Algeria Protests: The Youth is Fed Up


    Algeria is witnessing the largest protests the country has seen in 20 years, with reports of as many as 100,000 Algerians taking to the streets of the capital at its peak. These protests were sparked by Bouteflika’s bid for a fifth term. Bouteflika experienced significant opposition and protests during the 2011 uprisings that swept the Arab world, in which the Algerian uprising was sparked by unemployment and food prices. Then, he managed to calm the protesters by lifting a 19-year-old state of emergency he had justified as a necessity to thwart terrorism and by social spending. This time around, however, he might have to give in to the demands and allow the people to elect their leader freely.

    What’s Different in Algeria Protests?

    Whilst Algeria’s protests tend to mobilise the politically active, they have also mobilised the youth assumed to be depoliticised. The movement seems to be focused on Bouteflika himself rather than his politics.

    Bouteflika assumed power in 1999. At the time, the constitution limited any sitting president to two terms. In 2008, Bouteflika changed the constitution, removed limitations, and continued his reign. Meanwhile, the Algerian people had no say in the constitutional change. In 2016, again without consulting the people, he changed the constitution and reinstated the limitation to presidential terms. Now, he first bid for a fifth term, clearly violating the constitution regarding the very limitation he set himself. As protests gained momentum, he declared he would only stay for one year if re-elected. And lastly, he revoked his bid for the presidency yet stated that the elections would be postponed. To the people, this indicates that Bouteflika considers himself above the law.

    Algeria’s electoral law demands a medical certificate to ensure the prospective leaders are fit to be their commander-in-chief. In 2013, Bouteflika had a stroke. The incident left him in a wheelchair and severely impacted his ability to speak. Since the stroke, he has barely been seen in public. In the 2014 elections, Bouteflika did no campaigning and no public speeches, yet won the election by a vast majority of the votes. The integrity of the election was questioned due to his lack of campaigning and questionable ability to rule, rooted in his medical issues.

    Bouteflikas Health

    Today, Bouteflika has just turned 82, paralyzed by a stroke, just received treatment for weeks in Switzerland, and has not spoken publicly in seven years. Effectively, he considers himself above the law due to the impossibility that he has passed the medical requirement, which is supposed to ensure his ability to do the job.

    His deteriorating health and opaqueness have also led to speculation that someone in his clique has been making decisions on his behalf. In 2015, the Algerian security apparatus was purged, the jailing of army generals, change in the intelligence hierarchy, and laws preventing journalists and others from voicing opinions against the regime. The sudden change made it clear that the political and military establishments were divided, which in turn made people wonder who makes the decisions – An old, sick man in a wheelchair or the people around him?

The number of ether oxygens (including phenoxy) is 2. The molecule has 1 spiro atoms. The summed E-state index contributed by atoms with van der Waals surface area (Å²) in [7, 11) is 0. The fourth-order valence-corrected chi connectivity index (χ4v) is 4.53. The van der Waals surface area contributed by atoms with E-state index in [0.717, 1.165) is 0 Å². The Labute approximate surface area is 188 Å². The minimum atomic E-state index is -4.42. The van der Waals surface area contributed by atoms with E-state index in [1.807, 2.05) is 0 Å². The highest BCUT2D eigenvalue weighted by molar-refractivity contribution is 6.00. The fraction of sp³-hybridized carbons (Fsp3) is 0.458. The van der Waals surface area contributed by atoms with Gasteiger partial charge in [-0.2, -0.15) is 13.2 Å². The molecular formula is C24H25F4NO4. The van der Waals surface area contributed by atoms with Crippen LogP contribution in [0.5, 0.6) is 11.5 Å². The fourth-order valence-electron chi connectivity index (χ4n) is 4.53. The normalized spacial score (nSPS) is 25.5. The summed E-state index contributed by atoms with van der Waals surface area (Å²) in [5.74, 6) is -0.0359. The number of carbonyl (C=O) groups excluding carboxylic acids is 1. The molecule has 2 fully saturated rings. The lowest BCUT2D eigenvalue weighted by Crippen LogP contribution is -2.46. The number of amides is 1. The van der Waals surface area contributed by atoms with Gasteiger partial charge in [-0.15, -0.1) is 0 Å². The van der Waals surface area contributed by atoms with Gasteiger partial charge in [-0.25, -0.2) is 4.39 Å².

That same question arises now—will it be Bouteflika or his clique that makes decisions? Others fear a soft coup has consolidated power within the family. Leading protesters to emphasise that their country is a republic, not a kingdom. Will elections be held? Or will the power be transitioned to someone from the inner circle without holding elections? It remains a secret.

    The Bottom Line

    Before his rule, the regime was able to maintain stability with the help of economic prosperity. This came from skyrocketing oil prices. It also came from the claim that chaos and war were the only alternatives to its rule. None of these are effective anymore. The youth protesting is largely depoliticised as assumed. Nonetheless, they are not demonstrating against policies or parties but against Bouteflika for national identity. They do not want an old, sick, and incapable man to rule their country. Neither do they wish his family, clique, or establishment to make decisions. They want an end to the gerontocracy, a president they can believe in, and a president to make decisions. The public will not be satisfied until elections have been held and the people have chosen a leader. Algeria is heading for a regime change because the new generation says so.

    Fredrik Hellem
    Fredrik Hellem
    Served in the Norwegian Military Intelligence Batallion. Former student at Aberystwyth University and St Petersburg State University, currently studying MA Intelligence and Security Studies at Brunel University London.

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